The significance of the Indigenous Aircraft Carrier-1 (IAC) `Vikrant’


By the end of August, the Indian Navy will have another aircraft carrier in its fleet. At the end of last month, the Indian Aircraft Carrier-1 (IAC) “Vikrant” was handed over to the Indian Navy by Cochin Shipyard. No date has been officially announced, however, sources say the carrier will be commissioned by Prime Minister Narendra Modi later this month in a ceremony.

About IAc-1 Vikrant

The IAC -1 `Vikrant’ was designed in India and its construction, which began in 2009, was not without risk. Initially scheduled for the end of the decade, this date had to be postponed due to delays in the supply of specialized equipment purchased from Russia and health precautions linked to the Covid-19 epidemic. In the end, this ship was only able to set sail in August 2021.

Read also: Indian Navy : Beyond the Vikrant

The carrier’s delivery is ahead of its new schedule and does not have a dedicated air wing. So he has to share the MiG-29k fighter jet flown from INS Vikramaditya. Until the air wing is firmed up, the aircraft carrier will be familiarized and improved.

The choice is between the French Rafale M from Dassault Aviation and the F/A-18E Super Hornet. Financial Express Online reported earlier that the Rafale-M can be immediately delivered, up to four numbers, for training purposes until the production aircraft arrive. The F/A-18E Super Hornet was the most successful carrier aircraft of its time. The Russian MiG-29k seems to have technical problems, which is why the carrier wing has been delayed.

Read also: Maritime history created! Indian Navy Takes Delivery of Indigenous ‘Vikrant’ from IAC

IAC-1 with a displacement of about 40,000 tons, a length of 262 meters and a width of 60 meters is in STOBAR configuration. This means that it is equipped with a springboard to allow its carrier aircraft to take off. It can accommodate around thirty aircraft, including 26 MiG-29K fighters, thanks to four General Electric (GE) LM2500+ gas turbines which enable it to reach a maximum speed of 28 knots (18 knots at cruising speed). The Indian Navy has the option to equip it with Russian Kamov Ka-31 helicopters, indigenous ALH `Dhruv’ and Sikorsky MH-60 Romeo Seahawk anti-submarine helicopters from the United States.

Read also: The race begins! Next-gen F/A-18 Super Hornet Block III capability will be a game-changer for India: Boeing

Indigenous content

Almost 75% of its components on IAC-1 “Vikrant” are of Indian origin. There are GE LM2500 gas turbines from the United States, aviation-related equipment from Russia, and electronics from Israel.

Financial Express Online reported earlier that in the future, the Indian Navy hopes to have a third 65,000 ton aircraft carrier in CATOBAR configuration (with catapults and plugs) in the future. The catapults, which can be steam or electromagnetic, are those of French and American aircraft carriers, and China is also said to have launched such an aircraft carrier.

After the withdrawal of INS Viraat in 2017, the Indian Navy’s naval air capabilities relied solely on the aircraft carrier INS Vikramaditya, commissioned in 2013 after being acquired from Russia (under the name “Admiral Gorshkov”) and refurbished, not without difficulty.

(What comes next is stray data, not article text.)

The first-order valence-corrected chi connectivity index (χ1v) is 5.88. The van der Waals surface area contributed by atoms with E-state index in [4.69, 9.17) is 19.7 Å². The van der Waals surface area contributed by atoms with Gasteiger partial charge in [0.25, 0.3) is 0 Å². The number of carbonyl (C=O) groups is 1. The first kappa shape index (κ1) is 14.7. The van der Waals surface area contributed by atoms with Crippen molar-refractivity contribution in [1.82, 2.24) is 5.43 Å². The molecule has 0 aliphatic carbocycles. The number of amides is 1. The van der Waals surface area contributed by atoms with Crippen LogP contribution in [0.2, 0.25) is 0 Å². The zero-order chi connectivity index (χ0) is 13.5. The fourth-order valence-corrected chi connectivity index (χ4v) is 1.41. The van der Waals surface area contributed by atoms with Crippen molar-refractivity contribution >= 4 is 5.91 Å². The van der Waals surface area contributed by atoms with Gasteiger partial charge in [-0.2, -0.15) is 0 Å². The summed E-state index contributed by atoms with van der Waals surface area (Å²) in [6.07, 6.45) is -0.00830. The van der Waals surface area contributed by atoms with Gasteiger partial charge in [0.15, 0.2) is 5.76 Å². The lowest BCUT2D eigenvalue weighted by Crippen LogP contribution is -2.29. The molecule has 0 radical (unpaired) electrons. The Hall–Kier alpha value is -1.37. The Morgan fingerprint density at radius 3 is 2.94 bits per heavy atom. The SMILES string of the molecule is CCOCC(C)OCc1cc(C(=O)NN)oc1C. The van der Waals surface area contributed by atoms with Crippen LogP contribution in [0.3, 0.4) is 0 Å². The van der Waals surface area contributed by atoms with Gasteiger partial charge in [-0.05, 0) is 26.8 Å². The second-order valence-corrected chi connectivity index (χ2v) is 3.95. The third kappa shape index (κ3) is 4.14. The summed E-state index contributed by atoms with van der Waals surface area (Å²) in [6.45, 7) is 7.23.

Expert view

Sharing his views with Financial Express Online, Aerospace and Defense Analyst Girish Linganna says: “There are reports of a third aircraft carrier. This three-carrier format, which would allow India to have two ready-to-use carrier battle groups, was decided upon as it appeared that maritime issues were constantly gaining importance under the effect the globalization of trade and the rise of China. . Until then, New Delhi’s priority had been the challenges posed at its borders by Pakistan and China. This is therefore the so-called “double front” strategy. Therefore, the decision to strengthen its naval capabilities marked a turning point.


“The concern for the Indian Navy is that some technologies needed for a next-generation aircraft carrier are currently lacking. India”.

“A CATOBAR configuration also means that even if India can build the hull, it will depend on the Americans or the French for the catapult system. It requires an enormous amount of energy that can only be met by nuclear propulsion. India already has naval nuclear propulsion for the INS Arihant-class nuclear submarines, and it could be modified for the aircraft carrier. China is building a conventionally powered CATOBAR carrier, and we will see how it goes,” says Girish Linganna.


According to him, “if it is built, it is only planned for 2040. In the meantime, the Rafale-M and the F/A-18E Super Hornet would have reached the end of their life, and India could start deploy its carrier-specific fighter, the HAL Twin Engine Deck Based Fighter (TBDEF). We could also see India designing a 5th generation deck-based fighter based on the TBDEF and the Medium Advanced Combat Aircraft (AMCA) designed for the Indian Air Force.

Adding: “A full-fledged CATOBAR carrier with aircraft can cost around $20 billion and take a decade to build. This makes New Delhi wonder if it is worth it or if it is spending the money on other major military procurement needs.

According to him, “Given the current tensions with China, the third aircraft carrier is considered a vital necessity for the Indian Navy. But with the Indian government delaying its decision, the chances of a favorable decision for the navy could diminish.


Comments are closed.